35 East 12th Street: A Home for the National Negro Congress
As we continue to research the area south of Union Square, we uncover more incredibly important history along these streets. One example is the longtime presence of the National Negro Congress and the Southern Negro Youth Congress at 35 East 12th Streetreet.
This nine-story brick loft building was erected in 1896 by builder P. Gallagher and designed by Albert Wager. The building has a through-block connection with addresses at 50 East 13th Street and 35 East 12th Street. The address of 50 East 13th Street was widely known as the headquarters of the Communist Party of the United States (CPUS) through the 1930s. It was frequently involved in investigations by the House of UnAmerican Activities (HUAC). Quite interestingly, when the HUAC questioned defendants accused of involvement with the communist party about their presence at this location, they would deny ever having been to 35 East 12th Street but invoke the Fifth Amendment when specifically asked about 50 East 13th Street, even though the two are connected and essentially the same building. But the CPUS wasn’t the only group making and waves and affecting social change from this location.
From its beginnings in the 1930s, the National Negro Congress (NNC) was closely associated with the Communist Party in the USA, one of the few major political entities at the time which called for complete equality along the lines of race. The Congress was founded in response to the oppression Black men and women historically faced in the workforce, and quickly began working to address a whole range of issues facing African-Americans at the time. The Congress was developed following a meeting held at Howard University in 1935 to discuss the economic status of Black people in the United States.
The Congress fought for equal opportunities for Black people in the New Deal amid the Great Depression, but it went on to work towards much more. It joined forces with the National Association for the Advancement of Colored People (NAACP), located at 70 Fifth Avenue from 1914 to ca. 1924, and then after that just up the block at 69 Fifth Avenue for over a decade, on many of its goals, including tirelessly fighting for passage of an anti-lynching bill. The NNC consistently fought for the President and Congress to support this bill and spoke out against those who opposed it. The NNC also protesting both retailers and universities that refused to admit Black people, and fought against discriminatory hiring practices locally.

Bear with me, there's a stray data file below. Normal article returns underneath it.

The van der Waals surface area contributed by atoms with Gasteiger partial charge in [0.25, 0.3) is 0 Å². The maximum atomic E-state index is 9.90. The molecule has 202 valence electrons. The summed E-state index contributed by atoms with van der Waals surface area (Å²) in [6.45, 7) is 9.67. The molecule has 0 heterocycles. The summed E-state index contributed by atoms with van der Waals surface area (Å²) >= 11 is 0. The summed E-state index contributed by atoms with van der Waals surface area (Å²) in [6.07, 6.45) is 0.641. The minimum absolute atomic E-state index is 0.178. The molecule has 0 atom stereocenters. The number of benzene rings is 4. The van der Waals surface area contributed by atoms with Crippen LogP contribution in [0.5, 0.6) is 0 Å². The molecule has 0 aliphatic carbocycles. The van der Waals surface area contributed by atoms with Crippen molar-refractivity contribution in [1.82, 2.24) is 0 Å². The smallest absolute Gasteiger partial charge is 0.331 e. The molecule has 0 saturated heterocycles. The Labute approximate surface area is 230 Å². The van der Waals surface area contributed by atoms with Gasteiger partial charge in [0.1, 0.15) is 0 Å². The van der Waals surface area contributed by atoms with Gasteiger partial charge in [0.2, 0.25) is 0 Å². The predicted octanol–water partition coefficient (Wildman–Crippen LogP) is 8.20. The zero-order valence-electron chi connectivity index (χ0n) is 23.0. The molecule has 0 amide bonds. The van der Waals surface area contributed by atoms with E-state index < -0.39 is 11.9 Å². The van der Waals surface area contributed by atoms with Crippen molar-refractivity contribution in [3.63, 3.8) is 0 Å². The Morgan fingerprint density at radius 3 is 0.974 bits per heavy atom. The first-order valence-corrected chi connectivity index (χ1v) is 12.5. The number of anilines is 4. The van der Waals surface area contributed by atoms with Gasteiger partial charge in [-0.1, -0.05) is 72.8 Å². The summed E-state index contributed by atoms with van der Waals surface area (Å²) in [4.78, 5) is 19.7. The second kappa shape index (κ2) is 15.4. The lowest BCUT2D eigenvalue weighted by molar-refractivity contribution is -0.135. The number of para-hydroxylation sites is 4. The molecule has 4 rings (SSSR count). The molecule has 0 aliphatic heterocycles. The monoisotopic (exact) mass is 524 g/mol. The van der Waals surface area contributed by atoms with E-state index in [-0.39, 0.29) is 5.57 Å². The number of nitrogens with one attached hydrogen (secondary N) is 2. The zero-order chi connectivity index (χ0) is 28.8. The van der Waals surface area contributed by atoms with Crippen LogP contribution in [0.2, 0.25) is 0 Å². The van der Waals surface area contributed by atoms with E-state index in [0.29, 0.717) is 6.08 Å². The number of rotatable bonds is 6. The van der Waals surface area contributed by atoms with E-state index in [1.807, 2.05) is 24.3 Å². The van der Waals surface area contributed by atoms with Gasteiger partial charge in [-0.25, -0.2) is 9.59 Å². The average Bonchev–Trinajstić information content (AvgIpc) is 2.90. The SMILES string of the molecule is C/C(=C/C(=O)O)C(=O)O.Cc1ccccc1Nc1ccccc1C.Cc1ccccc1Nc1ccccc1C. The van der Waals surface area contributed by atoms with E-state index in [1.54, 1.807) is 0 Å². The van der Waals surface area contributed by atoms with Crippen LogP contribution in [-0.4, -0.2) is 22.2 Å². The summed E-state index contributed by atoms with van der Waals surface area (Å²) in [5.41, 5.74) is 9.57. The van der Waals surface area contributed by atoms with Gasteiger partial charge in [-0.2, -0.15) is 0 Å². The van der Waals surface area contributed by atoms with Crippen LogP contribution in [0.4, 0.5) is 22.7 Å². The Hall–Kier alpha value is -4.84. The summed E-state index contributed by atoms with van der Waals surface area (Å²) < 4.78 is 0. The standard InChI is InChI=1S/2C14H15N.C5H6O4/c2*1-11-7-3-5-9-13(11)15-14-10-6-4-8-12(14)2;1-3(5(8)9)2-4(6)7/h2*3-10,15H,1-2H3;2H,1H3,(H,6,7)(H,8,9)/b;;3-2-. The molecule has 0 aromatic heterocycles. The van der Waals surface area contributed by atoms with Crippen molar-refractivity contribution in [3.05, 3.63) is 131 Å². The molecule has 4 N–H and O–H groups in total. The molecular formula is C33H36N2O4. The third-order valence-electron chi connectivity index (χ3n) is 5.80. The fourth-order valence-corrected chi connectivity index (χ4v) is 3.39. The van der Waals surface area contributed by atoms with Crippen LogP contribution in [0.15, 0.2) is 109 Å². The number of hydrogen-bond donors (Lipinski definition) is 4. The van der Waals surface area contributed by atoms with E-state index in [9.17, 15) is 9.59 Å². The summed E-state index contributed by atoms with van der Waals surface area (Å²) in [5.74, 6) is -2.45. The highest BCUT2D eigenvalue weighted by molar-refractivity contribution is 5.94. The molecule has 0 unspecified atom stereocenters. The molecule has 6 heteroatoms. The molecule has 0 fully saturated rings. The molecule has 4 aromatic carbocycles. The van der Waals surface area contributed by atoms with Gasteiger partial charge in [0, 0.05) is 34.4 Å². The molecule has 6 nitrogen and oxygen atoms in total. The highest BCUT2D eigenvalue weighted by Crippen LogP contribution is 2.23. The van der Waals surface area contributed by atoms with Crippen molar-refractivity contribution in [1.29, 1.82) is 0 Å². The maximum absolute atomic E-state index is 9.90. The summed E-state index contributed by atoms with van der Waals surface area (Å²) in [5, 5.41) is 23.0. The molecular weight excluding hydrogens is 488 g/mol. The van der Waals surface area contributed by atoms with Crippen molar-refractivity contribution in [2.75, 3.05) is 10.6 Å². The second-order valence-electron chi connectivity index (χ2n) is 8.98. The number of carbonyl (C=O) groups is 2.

While the National Negro Congress organized to address the issues facing black adults in the U.S., the neighboring organization at 35 East 12th Street was organized to address the needs and concerns of black youth. The Southern Negro Youth Congress (SNYC) was actually born at the 1937 National Negro Congress convention.
The first meeting of the Southern Negro Youth Congress was held in Virginia. Five hundred thirty-four delegates represented 250,000 youths across 23 states with an estimated 2,000 observers. The SNYC was so important to the youth of the South that it garnered support from Charlotte Hawkins Brown, Franklin D. Roosevelt, and W. E. B. DuBois. Its early members included Esther Cooper Jackson and James Jackson. The president of Howard University, Dr. Morderci Johnson, addressed the SNYC expressing his belief that the emergence of a new school of thought and a group of young people to push it forth would move society as a whole forward. Dr. Johnson said the greatest threat to America “is not Communism or Socialism, but the political situation in which most men are no longer free to express themselves – the shame of a man is to eat without working; to have without giving; to have community standing without service.” To better their entire community, two of the main problems the SNYC tackled were lynching and poll taxes. The Youth Congress remained active until 1949, with one of its offices located at 35 East 12th Street through the late 1930s.
The area south of Union Square for generations drew Black authors, writers, artists, and civil rights leaders. The work of the National Negro Congress and the Southern Negro Youth Congress furthered the civil rights movement tremendously, complementing the work of the NAACP, the International Workers Order, and many other civil rights groups embedded in the area south of Union Square.
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